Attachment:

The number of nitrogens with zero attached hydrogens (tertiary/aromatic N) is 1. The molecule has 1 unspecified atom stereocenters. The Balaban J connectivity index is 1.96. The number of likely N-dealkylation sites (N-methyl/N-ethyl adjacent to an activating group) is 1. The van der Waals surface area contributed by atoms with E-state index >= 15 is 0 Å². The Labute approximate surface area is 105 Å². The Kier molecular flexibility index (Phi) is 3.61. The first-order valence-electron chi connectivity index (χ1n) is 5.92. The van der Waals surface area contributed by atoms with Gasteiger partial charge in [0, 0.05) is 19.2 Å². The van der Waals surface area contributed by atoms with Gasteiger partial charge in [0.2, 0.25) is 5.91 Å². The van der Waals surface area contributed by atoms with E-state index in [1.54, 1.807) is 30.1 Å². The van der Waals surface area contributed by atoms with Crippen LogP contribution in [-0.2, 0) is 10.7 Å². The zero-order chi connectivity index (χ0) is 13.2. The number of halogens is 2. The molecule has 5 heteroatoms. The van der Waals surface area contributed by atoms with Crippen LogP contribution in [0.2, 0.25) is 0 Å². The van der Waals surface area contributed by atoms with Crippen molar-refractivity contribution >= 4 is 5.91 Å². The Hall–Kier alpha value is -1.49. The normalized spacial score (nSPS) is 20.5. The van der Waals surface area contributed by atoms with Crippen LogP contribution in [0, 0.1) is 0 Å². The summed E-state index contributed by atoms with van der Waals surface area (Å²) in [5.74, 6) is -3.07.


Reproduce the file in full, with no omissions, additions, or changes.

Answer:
The number of nitrogens with zero attached hydrogens (tertiary/aromatic N) is 1. The molecule has 1 unspecified atom stereocenters. The Balaban J connectivity index is 1.96. The number of likely N-dealkylation sites (N-methyl/N-ethyl adjacent to an activating group) is 1. The van der Waals surface area contributed by atoms with E-state index >= 15 is 0 Å². The Labute approximate surface area is 105 Å². The Kier molecular flexibility index (Phi) is 3.61. The first-order valence-electron chi connectivity index (χ1n) is 5.92. The van der Waals surface area contributed by atoms with Gasteiger partial charge in [0, 0.05) is 19.2 Å². The van der Waals surface area contributed by atoms with Gasteiger partial charge in [0.2, 0.25) is 5.91 Å². The van der Waals surface area contributed by atoms with E-state index in [1.54, 1.807) is 30.1 Å². The van der Waals surface area contributed by atoms with Crippen LogP contribution in [-0.2, 0) is 10.7 Å². The zero-order chi connectivity index (χ0) is 13.2. The number of halogens is 2. The molecule has 5 heteroatoms. The van der Waals surface area contributed by atoms with Crippen LogP contribution in [0.2, 0.25) is 0 Å². The van der Waals surface area contributed by atoms with Crippen molar-refractivity contribution >= 4 is 5.91 Å². The Hall–Kier alpha value is -1.49. The normalized spacial score (nSPS) is 20.5. The van der Waals surface area contributed by atoms with Crippen LogP contribution in [0, 0.1) is 0 Å². The summed E-state index contributed by atoms with van der Waals surface area (Å²) in [5.74, 6) is -3.07.